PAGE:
Forbearance Definition and Legal Meaning

On this page, you'll find the legal definition and meaning of Forbearance, written in plain English, along with examples of how it is used.

What is Forbearance?

(n) Forbearance is the willful grant of time allowed to a party to the contract to fulfill his part of obligation with or without claiming additional compensation

History and Meaning of Forbearance

Forbearance refers to the act of holding back or showing patience when it comes to enforcing a legal right. In the legal world, it is a term used to describe the willingness of one party to give another party some additional time to fulfill its obligations under a contract, without imposing financial penalties or other consequences for the delay.

This can involve the creditor or lender agreeing to postpone or reduce payments temporarily or forgiving late payments altogether. Forbearance is often granted when a borrower experiences financial hardship and can't make payments as scheduled. It is a flexible arrangement since it offers the debtor some relief from the financial burden while also helping the creditor recoup their outstanding debts.

Examples of Forbearance

  1. The borrower of a mortgage loan may request forbearance from the lender if they are struggling to make payments due to economic hardships. The lender may agree to suspend payments for a period of time without reporting the late or missed payments to credit bureaus.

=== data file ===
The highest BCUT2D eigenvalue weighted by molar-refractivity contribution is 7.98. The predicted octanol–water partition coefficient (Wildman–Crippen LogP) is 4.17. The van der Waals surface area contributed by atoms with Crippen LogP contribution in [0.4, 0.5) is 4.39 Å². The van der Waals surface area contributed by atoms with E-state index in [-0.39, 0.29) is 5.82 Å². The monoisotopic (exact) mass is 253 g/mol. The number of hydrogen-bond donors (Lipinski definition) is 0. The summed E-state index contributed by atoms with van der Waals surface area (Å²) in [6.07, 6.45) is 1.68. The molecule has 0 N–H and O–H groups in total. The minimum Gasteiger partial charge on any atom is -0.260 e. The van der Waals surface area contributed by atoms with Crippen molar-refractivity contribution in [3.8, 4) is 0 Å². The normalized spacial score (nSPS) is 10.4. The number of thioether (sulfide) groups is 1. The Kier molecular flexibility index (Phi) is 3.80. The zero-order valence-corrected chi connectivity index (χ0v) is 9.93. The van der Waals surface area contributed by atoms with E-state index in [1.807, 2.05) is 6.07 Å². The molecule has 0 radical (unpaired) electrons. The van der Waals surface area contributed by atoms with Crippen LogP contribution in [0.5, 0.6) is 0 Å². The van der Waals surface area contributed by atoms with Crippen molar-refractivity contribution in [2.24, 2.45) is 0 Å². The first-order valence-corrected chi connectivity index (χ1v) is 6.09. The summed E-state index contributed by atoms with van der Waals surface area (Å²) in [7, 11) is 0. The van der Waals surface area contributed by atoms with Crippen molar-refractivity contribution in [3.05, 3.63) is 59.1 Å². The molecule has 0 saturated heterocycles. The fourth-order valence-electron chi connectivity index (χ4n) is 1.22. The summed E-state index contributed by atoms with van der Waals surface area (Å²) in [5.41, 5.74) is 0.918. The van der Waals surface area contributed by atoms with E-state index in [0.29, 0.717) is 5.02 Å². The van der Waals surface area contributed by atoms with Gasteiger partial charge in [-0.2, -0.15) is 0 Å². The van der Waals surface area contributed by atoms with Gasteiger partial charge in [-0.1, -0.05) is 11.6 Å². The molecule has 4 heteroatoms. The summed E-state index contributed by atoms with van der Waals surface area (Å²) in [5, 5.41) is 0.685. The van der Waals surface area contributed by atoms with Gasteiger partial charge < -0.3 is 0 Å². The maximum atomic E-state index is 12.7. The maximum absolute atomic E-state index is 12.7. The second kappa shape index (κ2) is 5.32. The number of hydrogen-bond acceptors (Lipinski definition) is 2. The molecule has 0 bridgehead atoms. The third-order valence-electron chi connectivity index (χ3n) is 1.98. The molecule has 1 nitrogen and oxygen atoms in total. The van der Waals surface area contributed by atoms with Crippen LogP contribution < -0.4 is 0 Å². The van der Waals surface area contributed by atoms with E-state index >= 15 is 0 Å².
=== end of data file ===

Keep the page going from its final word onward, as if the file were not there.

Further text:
2. A tenant who is unable to pay rent on time may request forbearance from their landlord, asking them to waive the late fee or delay the payment deadline until they are able to pay.

  3. A payment processor may extend forbearance to merchants who are delayed in paying transaction fees or other charges, allowing them to catch up on payments without being considered delinquent.

Legal Terms Related to Forbearance

  1. Repayment plan: An agreement between a debtor and creditor outlining a schedule for repaying outstanding debts and interests.

  2. Moratorium: A temporary or permanent delay on the enforcement of a legal right, often regarding the eviction of tenants or the collection of debts.

  3. Default: Occurs when a party fails to meet their contractual obligations, which may trigger financial penalties or legal action.